The list of neighbors of the user 18-1 is a list identifying other users from the users 18-2 through 18-N that are within the AOI of the user 18-1. The information identifying the proximity group of which the user 18-1 is a member is information referencing or otherwise identifying a proximity group definition 24 for a proximity group of which the user 18-1 is a member. As discussed below, the user 18-1 may or may not be a member of a proximity group. If the user 18-1 is a member of a proximity group, the proximity group of the user 18-1 includes the user 18-1 and a number of proximate neighbors of the user 18-1, where the proximate neighbors of the user 18-1 are other users from the user 18-2 through 18-N that are within the proximate area of the user 18-1. In addition, the proximity group may include second level proximate neighbors that are proximate to the proximate neighbors of the user 18-1, a third level of proximate neighbors that are proximate to the second level proximate neighbors, and so on. As discussed below, the proximity group is used to expand the AOI of the user 18-1, as well as the AOIs of the other members of the proximity group, to an aggregate of the AOIs of the members of the proximity group. As a result, the neighbors of each member of the proximity group become neighbors of all other members of the proximity group.

The proximity group definitions 24 include a proximity group definition 24 for each of a number of proximity groups. As discussed below, a proximity group is a group of two or more of the users 18-1 through 18-N, where each user in the proximity group is within the proximate area of at least one other user in the proximity group. The users in a proximity group are referred to herein as members of the proximity group. Each member of a proximity group is a proximate neighbor of at least one other member of the proximity group. Thus, using user 18-1 as an example, a proximity group including the user 18-1 would include the user 18-1 and one or more other users from the users 18-2 through 18-N that are proximate to the user 18-1. In addition, the proximity group may include other users from the users 18-2 through 18-N that are proximate neighbors of the proximate neighbors of the user 18-1. Thus, assuming that the user 18-2 is a proximate neighbor of the user 18-1, the proximity group of the user 18-1 would include the user 18-1 and the user 18-2. Then, if the user 18-3 is a proximate neighbor of the user 18-2 but not the user 18-1, the proximity group would further include the user 18-3. The proximity group may also include the proximate neighbors of the user 18-3, the proximate neighbors of the proximate neighbors of the proximate neighbors of the user 18-3, and so on.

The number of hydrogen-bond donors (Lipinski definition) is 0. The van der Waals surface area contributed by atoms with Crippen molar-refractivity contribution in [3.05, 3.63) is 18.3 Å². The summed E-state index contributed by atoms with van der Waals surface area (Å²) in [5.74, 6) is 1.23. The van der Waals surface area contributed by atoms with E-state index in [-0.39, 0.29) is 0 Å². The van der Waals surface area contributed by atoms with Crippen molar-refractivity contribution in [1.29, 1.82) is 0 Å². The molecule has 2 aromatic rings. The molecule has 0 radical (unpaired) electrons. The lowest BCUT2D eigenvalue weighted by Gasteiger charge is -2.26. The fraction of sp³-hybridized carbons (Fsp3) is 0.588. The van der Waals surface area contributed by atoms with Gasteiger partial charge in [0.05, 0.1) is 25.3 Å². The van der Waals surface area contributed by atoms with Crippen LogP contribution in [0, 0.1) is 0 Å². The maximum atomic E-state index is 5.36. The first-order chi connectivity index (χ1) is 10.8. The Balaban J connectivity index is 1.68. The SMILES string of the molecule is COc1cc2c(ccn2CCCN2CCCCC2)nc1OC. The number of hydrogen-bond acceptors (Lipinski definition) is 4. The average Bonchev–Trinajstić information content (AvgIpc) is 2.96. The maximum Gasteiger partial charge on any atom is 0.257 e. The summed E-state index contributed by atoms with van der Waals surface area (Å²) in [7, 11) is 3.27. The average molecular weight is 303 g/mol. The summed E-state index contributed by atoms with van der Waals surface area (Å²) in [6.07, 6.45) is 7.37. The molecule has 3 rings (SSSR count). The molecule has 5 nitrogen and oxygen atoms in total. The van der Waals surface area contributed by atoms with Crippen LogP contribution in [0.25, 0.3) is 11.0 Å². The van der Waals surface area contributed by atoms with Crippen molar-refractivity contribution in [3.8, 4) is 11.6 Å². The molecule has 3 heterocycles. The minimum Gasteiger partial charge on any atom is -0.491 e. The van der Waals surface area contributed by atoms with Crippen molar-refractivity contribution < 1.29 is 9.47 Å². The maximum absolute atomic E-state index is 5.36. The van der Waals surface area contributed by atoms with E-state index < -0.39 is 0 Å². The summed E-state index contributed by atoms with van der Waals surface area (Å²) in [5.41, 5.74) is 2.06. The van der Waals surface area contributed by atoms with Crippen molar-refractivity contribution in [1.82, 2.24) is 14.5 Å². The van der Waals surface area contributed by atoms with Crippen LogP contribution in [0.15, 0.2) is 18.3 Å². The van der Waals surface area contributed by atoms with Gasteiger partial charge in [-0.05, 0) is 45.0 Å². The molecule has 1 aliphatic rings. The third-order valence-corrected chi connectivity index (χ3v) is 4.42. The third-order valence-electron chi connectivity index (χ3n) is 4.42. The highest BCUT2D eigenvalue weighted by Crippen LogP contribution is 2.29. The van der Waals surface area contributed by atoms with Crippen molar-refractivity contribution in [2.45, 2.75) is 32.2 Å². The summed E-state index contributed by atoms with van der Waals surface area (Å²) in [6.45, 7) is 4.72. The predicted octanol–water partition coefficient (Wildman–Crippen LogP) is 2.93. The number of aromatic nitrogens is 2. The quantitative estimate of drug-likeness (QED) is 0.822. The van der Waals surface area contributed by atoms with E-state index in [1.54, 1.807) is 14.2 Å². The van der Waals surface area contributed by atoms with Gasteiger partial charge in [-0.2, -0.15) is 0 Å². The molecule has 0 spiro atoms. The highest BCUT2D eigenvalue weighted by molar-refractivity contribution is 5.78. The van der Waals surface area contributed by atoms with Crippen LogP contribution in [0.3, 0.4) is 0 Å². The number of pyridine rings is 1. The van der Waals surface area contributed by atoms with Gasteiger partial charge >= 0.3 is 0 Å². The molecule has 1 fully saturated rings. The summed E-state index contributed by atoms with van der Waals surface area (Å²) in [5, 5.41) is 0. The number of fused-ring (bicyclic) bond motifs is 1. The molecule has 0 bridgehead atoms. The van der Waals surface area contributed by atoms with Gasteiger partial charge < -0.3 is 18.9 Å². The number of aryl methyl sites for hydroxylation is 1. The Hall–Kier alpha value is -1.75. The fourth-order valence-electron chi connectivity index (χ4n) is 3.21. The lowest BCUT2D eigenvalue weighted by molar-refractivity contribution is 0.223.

In addition to a list of the members of the proximity group, the proximity group definition 24 for the proximity group includes an aggregate neighbors list. The aggregate neighbors list is an aggregate list of the neighbors of all of the members of the proximity group. Thus, if the proximity group includes the users 18-1 through 18-3, the aggregate neighbors list is an aggregate of the neighbors of the user 18-1, the neighbors of the user 18-2, and the neighbors of the user 18-3. The aggregate neighbors list preferably does not include duplicates.

The user devices 14-1 through 14-N include location reporting functions 26-1 through 26-N, location determination functions 28-1 through 28-N, and social networking applications 30-1 through 30-N, respectively. The following discussion is focused on the user device 14-1. However, the discussion is equally applicable to the other user devices 14-2 through 14-N. The location reporting function 26-1 may be implemented in software, hardware, or a combination thereof. The location reporting function 26-1 operates to report a location of the user device 14-1, and thus a location of the user 18-1, to the central server system 12. The location of the user device 14-1 may be reported periodically, reported when requested or polled by the central server system 12, or reported in response to a change in the location of the user device 14-1.